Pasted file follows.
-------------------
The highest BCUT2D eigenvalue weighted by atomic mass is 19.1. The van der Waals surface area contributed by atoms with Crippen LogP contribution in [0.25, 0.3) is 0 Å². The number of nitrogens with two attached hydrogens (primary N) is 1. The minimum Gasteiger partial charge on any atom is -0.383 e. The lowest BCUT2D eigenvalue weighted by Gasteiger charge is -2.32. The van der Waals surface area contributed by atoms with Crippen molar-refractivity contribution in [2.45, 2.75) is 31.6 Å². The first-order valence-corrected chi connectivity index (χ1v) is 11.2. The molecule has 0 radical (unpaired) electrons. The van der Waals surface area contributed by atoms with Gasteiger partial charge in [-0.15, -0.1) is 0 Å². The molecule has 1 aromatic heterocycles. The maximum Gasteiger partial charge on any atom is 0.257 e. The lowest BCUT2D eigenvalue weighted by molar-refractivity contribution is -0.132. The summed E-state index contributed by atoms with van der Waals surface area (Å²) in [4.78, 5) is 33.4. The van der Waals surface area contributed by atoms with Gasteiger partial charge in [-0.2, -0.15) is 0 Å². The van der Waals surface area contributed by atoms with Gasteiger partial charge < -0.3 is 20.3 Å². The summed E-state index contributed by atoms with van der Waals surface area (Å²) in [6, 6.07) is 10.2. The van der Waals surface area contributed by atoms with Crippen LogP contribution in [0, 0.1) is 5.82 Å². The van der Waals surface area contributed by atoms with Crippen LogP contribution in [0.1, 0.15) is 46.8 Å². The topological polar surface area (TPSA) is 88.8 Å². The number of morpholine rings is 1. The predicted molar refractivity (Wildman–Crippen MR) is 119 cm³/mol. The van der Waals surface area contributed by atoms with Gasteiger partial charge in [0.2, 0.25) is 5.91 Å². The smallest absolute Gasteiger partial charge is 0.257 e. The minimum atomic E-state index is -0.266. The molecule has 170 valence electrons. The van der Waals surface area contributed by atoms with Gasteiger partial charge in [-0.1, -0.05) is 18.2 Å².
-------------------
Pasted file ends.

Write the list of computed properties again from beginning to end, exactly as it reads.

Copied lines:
The highest BCUT2D eigenvalue weighted by atomic mass is 19.1. The van der Waals surface area contributed by atoms with Crippen LogP contribution in [0.25, 0.3) is 0 Å². The number of nitrogens with two attached hydrogens (primary N) is 1. The minimum Gasteiger partial charge on any atom is -0.383 e. The lowest BCUT2D eigenvalue weighted by Gasteiger charge is -2.32. The van der Waals surface area contributed by atoms with Crippen molar-refractivity contribution in [2.45, 2.75) is 31.6 Å². The first-order valence-corrected chi connectivity index (χ1v) is 11.2. The molecule has 0 radical (unpaired) electrons. The van der Waals surface area contributed by atoms with Gasteiger partial charge in [-0.15, -0.1) is 0 Å². The molecule has 1 aromatic heterocycles. The maximum Gasteiger partial charge on any atom is 0.257 e. The lowest BCUT2D eigenvalue weighted by molar-refractivity contribution is -0.132. The summed E-state index contributed by atoms with van der Waals surface area (Å²) in [4.78, 5) is 33.4. The van der Waals surface area contributed by atoms with Gasteiger partial charge in [-0.2, -0.15) is 0 Å². The van der Waals surface area contributed by atoms with Gasteiger partial charge < -0.3 is 20.3 Å². The summed E-state index contributed by atoms with van der Waals surface area (Å²) in [6, 6.07) is 10.2. The van der Waals surface area contributed by atoms with Crippen LogP contribution in [0, 0.1) is 5.82 Å². The van der Waals surface area contributed by atoms with Crippen LogP contribution in [0.1, 0.15) is 46.8 Å². The topological polar surface area (TPSA) is 88.8 Å². The number of morpholine rings is 1. The predicted molar refractivity (Wildman–Crippen MR) is 119 cm³/mol. The van der Waals surface area contributed by atoms with Gasteiger partial charge in [0.2, 0.25) is 5.91 Å². The smallest absolute Gasteiger partial charge is 0.257 e. The minimum atomic E-state index is -0.266. The molecule has 170 valence electrons. The van der Waals surface area contributed by atoms with Gasteiger partial charge in [-0.1, -0.05) is 18.2 Å².